> habits, and allow one to develop them and so make even bigger fuck ups
> in the future.  it is one of the things that most security
> organisations and governments don't realise.
> Whereas such activity was a private activity in the past, now the NSA
> and GCHQ and the likes of Google can set up profiles on each
> individual in the world who uses the internet, and use an algorithm,
> which allocates a number to a piece of data or information, and
> eventually unite it and turn it into a name, such as tagging photos
> and create a profile...etc.  Nuffink wrong with that of course, but
> when it comes to the "dark side" of framing people...then one only has
> to read "Harlots Ghost" by Norman Mailer...but, who wants to read that
> these days...Who is Norman Mailer anyway...some rubbish author who
> changed America...for better or for worse...;-)
> There is no doubt, we need far more accountability and who is it that
> it is going to provide it, not some paid government lackey...in my
> view.  c'est la vie.
> Dougie.
> On 04/07/14 17:07, Todd Judge wrote:
>> Ok. Screw it. I'm on notes, where I should have started. Never again
>> will I jump to respond w/in email.
>> Please forgive me. I should know better than to type much from my
>> phone. I have MS, and, well, it's stupid to type on a cell phone with
>> Mr. Wacky-fingers. Below is what I intended, and am hoping for better
>> dexterity before "Send" is hit.
>> =============
>> This is totally unnecessarily too long at this point.
>> I do want to complete a few sentences. Promise, never again.
>> ....if you're not familiar with the Asian way they do things, there
>> may or may not be a few things to ponder.
>>   You should experience japan banking and bill paying. Now and 10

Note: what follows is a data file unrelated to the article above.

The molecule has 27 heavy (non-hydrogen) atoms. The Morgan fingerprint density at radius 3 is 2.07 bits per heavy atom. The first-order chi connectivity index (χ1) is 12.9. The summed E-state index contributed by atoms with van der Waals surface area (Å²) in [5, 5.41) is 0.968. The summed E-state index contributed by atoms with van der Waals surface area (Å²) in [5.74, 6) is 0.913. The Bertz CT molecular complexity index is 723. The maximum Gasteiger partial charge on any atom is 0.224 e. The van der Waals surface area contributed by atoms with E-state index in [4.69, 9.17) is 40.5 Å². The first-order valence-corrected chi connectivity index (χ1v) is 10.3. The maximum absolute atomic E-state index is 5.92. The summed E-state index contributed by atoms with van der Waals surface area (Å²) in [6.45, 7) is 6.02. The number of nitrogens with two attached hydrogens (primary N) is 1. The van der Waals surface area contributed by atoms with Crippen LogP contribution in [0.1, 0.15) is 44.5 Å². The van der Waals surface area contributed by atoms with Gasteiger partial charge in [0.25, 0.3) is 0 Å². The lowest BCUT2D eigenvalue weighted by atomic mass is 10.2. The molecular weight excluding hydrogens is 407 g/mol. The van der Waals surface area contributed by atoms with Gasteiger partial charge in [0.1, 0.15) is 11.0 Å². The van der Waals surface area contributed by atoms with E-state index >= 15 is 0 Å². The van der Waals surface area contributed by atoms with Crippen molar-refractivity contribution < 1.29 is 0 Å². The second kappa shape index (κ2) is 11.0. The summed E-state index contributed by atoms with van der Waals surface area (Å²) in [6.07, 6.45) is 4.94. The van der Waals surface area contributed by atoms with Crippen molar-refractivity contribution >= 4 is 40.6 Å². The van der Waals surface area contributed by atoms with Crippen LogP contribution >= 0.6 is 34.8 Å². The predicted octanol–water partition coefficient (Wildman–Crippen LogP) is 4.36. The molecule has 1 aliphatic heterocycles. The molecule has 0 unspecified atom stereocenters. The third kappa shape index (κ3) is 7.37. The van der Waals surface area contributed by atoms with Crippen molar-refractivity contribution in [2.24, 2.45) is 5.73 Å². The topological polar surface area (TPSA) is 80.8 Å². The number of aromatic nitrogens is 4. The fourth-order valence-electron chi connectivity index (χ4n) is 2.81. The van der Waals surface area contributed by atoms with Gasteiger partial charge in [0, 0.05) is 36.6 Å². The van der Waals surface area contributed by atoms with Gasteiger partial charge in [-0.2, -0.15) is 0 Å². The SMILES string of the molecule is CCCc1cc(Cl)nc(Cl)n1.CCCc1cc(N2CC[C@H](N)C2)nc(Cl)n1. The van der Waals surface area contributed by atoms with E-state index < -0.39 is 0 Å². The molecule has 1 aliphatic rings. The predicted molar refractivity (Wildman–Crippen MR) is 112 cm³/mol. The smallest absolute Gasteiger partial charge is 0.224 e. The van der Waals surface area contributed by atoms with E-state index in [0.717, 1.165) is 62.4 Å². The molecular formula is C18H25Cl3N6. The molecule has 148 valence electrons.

>> years ago and on before then.
>> Hint: there's no such thing as checks.  Credit cards in japan are the
>> same as debt cards in the west, not domestically used, nor accepted
>> on a semi-nationwide basis until very recently. You have a limit
>> based on your balance. It's automatically paid directly by withdrawal
>> from your bank holdings on the do date.
>> Cash IS still the most common accepted exchange. And it has it's
>> advantages.
>> The credit card implementation for Japan was based on watching South
>> Korean consumers, as a whole, fall something like 40 or 60% (don't
>> even remember) into debt when western banks brought them in.  It was
>> a disaster.
>> I realized, as silly and time consuming as it is to now go to the
>> bank's on site row of ATMs the 1st of the month, wait in line,
>> literally pull cash out of your account, then feed it into another
>> account isn't really such a bad thing, security-wise.
>> As a fun sideline, not more than around 10-12(?) years ago, ATMs were
>> installed outside of the physical banks at convenience stores,
>> typically, they used direct serial connection to a slow wire to the
>> bank computers. No encryption.  Nothing but a wire.  For years!
>> When the yakuza wasn't stealing a backhoe, tearing out the store
>> wall, and dragging the ATM down the road and vanish, a trained monkey
>> could tap the line and feed their own account from every single user.
>> Talk about not getting it..
>> There! Finished. Sorry
>> Done.